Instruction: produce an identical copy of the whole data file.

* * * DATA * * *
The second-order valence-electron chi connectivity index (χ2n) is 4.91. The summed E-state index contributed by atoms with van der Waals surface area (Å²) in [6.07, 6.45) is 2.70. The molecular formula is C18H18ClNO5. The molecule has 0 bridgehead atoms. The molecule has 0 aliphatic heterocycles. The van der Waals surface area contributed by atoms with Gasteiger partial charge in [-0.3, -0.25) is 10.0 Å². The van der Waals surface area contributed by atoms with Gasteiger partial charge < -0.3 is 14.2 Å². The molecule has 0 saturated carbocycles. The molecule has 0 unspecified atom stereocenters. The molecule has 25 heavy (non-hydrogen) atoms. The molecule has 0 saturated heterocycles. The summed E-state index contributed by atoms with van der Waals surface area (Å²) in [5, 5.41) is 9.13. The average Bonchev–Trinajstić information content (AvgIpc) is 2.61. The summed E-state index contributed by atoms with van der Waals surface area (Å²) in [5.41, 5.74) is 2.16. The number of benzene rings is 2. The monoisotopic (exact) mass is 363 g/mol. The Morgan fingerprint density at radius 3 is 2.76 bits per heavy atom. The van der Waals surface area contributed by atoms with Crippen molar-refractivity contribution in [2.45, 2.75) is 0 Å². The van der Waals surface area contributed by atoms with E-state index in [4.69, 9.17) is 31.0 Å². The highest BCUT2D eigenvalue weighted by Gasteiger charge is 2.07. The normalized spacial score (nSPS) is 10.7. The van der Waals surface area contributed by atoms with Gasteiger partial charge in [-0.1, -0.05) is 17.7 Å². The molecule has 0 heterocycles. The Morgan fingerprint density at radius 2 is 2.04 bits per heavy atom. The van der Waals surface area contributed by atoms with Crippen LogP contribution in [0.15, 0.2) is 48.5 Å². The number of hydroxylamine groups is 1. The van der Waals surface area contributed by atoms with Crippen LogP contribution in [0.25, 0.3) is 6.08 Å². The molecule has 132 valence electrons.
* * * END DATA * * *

The second-order valence-electron chi connectivity index (χ2n) is 4.91. The summed E-state index contributed by atoms with van der Waals surface area (Å²) in [6.07, 6.45) is 2.70. The molecular formula is C18H18ClNO5. The molecule has 0 bridgehead atoms. The molecule has 0 aliphatic heterocycles. The van der Waals surface area contributed by atoms with Gasteiger partial charge in [-0.3, -0.25) is 10.0 Å². The van der Waals surface area contributed by atoms with Gasteiger partial charge < -0.3 is 14.2 Å². The molecule has 0 saturated carbocycles. The molecule has 0 unspecified atom stereocenters. The molecule has 25 heavy (non-hydrogen) atoms. The molecule has 0 saturated heterocycles. The summed E-state index contributed by atoms with van der Waals surface area (Å²) in [5, 5.41) is 9.13. The average Bonchev–Trinajstić information content (AvgIpc) is 2.61. The summed E-state index contributed by atoms with van der Waals surface area (Å²) in [5.41, 5.74) is 2.16. The number of benzene rings is 2. The monoisotopic (exact) mass is 363 g/mol. The Morgan fingerprint density at radius 3 is 2.76 bits per heavy atom. The van der Waals surface area contributed by atoms with Crippen molar-refractivity contribution in [2.45, 2.75) is 0 Å². The van der Waals surface area contributed by atoms with E-state index in [4.69, 9.17) is 31.0 Å². The highest BCUT2D eigenvalue weighted by Gasteiger charge is 2.07. The normalized spacial score (nSPS) is 10.7. The van der Waals surface area contributed by atoms with Gasteiger partial charge in [-0.1, -0.05) is 17.7 Å². The molecule has 0 heterocycles. The Morgan fingerprint density at radius 2 is 2.04 bits per heavy atom. The van der Waals surface area contributed by atoms with Crippen LogP contribution in [0.15, 0.2) is 48.5 Å². The number of hydroxylamine groups is 1. The van der Waals surface area contributed by atoms with Crippen LogP contribution in [0.25, 0.3) is 6.08 Å². The molecule has 132 valence electrons.